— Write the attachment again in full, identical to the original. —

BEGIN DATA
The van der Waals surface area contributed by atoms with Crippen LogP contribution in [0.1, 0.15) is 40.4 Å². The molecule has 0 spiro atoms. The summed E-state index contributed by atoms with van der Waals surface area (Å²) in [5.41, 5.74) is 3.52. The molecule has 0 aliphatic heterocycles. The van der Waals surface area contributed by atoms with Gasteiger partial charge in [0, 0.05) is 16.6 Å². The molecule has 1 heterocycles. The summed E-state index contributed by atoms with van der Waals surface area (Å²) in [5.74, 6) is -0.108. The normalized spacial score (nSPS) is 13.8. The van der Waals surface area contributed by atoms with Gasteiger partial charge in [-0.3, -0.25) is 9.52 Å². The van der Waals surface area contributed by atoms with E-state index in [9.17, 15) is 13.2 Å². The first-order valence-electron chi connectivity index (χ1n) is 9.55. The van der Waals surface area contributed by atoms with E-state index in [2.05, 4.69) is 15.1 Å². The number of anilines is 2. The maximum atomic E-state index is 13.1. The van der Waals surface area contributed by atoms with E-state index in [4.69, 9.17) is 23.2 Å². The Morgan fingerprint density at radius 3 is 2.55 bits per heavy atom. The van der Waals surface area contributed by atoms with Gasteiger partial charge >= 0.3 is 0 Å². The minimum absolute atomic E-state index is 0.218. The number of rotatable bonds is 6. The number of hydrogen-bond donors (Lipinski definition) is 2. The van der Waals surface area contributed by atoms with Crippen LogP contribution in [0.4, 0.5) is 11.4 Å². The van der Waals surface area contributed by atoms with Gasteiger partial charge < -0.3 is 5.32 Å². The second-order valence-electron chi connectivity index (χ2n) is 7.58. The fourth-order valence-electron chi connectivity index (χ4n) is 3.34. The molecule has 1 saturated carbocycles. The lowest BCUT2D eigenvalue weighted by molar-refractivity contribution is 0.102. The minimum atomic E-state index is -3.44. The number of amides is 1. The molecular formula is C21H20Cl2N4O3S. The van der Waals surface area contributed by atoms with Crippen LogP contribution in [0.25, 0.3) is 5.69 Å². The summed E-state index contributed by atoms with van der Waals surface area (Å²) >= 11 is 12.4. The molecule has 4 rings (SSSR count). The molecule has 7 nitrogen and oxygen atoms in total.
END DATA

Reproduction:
The van der Waals surface area contributed by atoms with Crippen LogP contribution in [0.1, 0.15) is 40.4 Å². The molecule has 0 spiro atoms. The summed E-state index contributed by atoms with van der Waals surface area (Å²) in [5.41, 5.74) is 3.52. The molecule has 0 aliphatic heterocycles. The van der Waals surface area contributed by atoms with Gasteiger partial charge in [0, 0.05) is 16.6 Å². The molecule has 1 heterocycles. The summed E-state index contributed by atoms with van der Waals surface area (Å²) in [5.74, 6) is -0.108. The normalized spacial score (nSPS) is 13.8. The van der Waals surface area contributed by atoms with Gasteiger partial charge in [-0.3, -0.25) is 9.52 Å². The van der Waals surface area contributed by atoms with E-state index in [9.17, 15) is 13.2 Å². The first-order valence-electron chi connectivity index (χ1n) is 9.55. The van der Waals surface area contributed by atoms with E-state index in [2.05, 4.69) is 15.1 Å². The number of anilines is 2. The maximum atomic E-state index is 13.1. The van der Waals surface area contributed by atoms with E-state index in [4.69, 9.17) is 23.2 Å². The Morgan fingerprint density at radius 3 is 2.55 bits per heavy atom. The van der Waals surface area contributed by atoms with Gasteiger partial charge >= 0.3 is 0 Å². The minimum absolute atomic E-state index is 0.218. The number of rotatable bonds is 6. The number of hydrogen-bond donors (Lipinski definition) is 2. The van der Waals surface area contributed by atoms with Crippen LogP contribution in [0.4, 0.5) is 11.4 Å². The van der Waals surface area contributed by atoms with Gasteiger partial charge < -0.3 is 5.32 Å². The second-order valence-electron chi connectivity index (χ2n) is 7.58. The fourth-order valence-electron chi connectivity index (χ4n) is 3.34. The molecule has 1 saturated carbocycles. The lowest BCUT2D eigenvalue weighted by molar-refractivity contribution is 0.102. The minimum atomic E-state index is -3.44. The number of amides is 1. The molecular formula is C21H20Cl2N4O3S. The van der Waals surface area contributed by atoms with Crippen LogP contribution in [0.25, 0.3) is 5.69 Å². The summed E-state index contributed by atoms with van der Waals surface area (Å²) >= 11 is 12.4. The molecule has 4 rings (SSSR count). The molecule has 7 nitrogen and oxygen atoms in total.